Posted in English 1103, Reading, Teaching, Writing

ENG 1103: A Close Reading of “The Competition”

Falconer, Ian. The Competition. 2000. The New Yorker, 9 Oct. 2000. Copyright 2000 Condé Nast Publications, Inc.

Yesterday in class, we examined Ian Falconer’s The Competition, and as a collaborative exercise, you and two or three of your classmates composed a one-paragraph summary of the magazine cover, followed by a second paragraph that presented your close reading or analysis of The Competition.

Below are three sample paragraphs that I wrote as models for you. The first is a summary of Falconer’s cover. The second and third offer close readings of the magazine cover. Each integrates one of the two possible interpretations that the authors of Writing Analytically offer on page 89.


Ian Falconer’s mostly black-and-white New Yorker cover The Competition depicts four beauty pageant contestants, three of whom stand in stark contrast to Miss New York. Her dark hair, angular body, narrowed eyes, tightly pursed lips, and two-piece bathing suit set her apart from the nearly-identical blondes–Miss Georgia, Miss California, and Miss Florida–whose wide-open eyes and mouths and one-piece bathing suits are typical of pageant contestants.


The contrast between the raven hair and eyes of Miss New York and the platinum-blonde and pale-eyed contestants from Georgia, California, and Florida in The New Yorker cover The Competition by Ian Falconer suggests what the authors of Writing Analytically present as the first of two possible interpretations: The cover “speak[s] to American history, in which New York has been the point of entry for generations of immigrants, the ‘dark’ (literally and figuratively) in the face of America’s blonde European legacy” (Rosenwasser and Stephen 89).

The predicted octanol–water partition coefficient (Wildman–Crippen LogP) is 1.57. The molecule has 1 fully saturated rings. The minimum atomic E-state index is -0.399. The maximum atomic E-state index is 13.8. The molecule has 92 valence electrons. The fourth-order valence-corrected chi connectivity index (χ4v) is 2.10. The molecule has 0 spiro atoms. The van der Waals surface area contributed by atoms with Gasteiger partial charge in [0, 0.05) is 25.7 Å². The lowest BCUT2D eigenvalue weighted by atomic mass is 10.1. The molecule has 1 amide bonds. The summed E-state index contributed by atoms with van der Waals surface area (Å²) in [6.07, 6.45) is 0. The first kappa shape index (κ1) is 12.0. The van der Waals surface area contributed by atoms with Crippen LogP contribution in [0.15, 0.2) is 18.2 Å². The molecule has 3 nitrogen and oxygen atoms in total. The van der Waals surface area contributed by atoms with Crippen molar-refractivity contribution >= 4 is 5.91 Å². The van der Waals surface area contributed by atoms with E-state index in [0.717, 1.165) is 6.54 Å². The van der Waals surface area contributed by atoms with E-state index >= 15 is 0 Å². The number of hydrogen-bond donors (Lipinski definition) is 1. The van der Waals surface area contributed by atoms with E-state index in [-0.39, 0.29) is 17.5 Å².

The self-satisfied expression of Miss New York in The New Yorker cover The Competition by Ian Falconer suggests what the authors of Writing Analytically present as the second of two possible interpretations: “[T]he magazine is . . . admitting , yes America, we do think that we’re cooloer and more individual and less plastic than the rest of you, but we also know that we shouldn’t be so smug about it” (Rosenwasser and Stephen 89).

Work Cited

Rosenwasser, David and Jill Stephen. Chapter 3: “Interpretation: Moving from Observation to Implication.” Writing Analytically, 8th edition. Wadsworth/Cengage, 2019. pp. 70-97.

As you continue to work on your final essay and annotated bibliography, review these samples as models for your own summaries and close readings of your sources.

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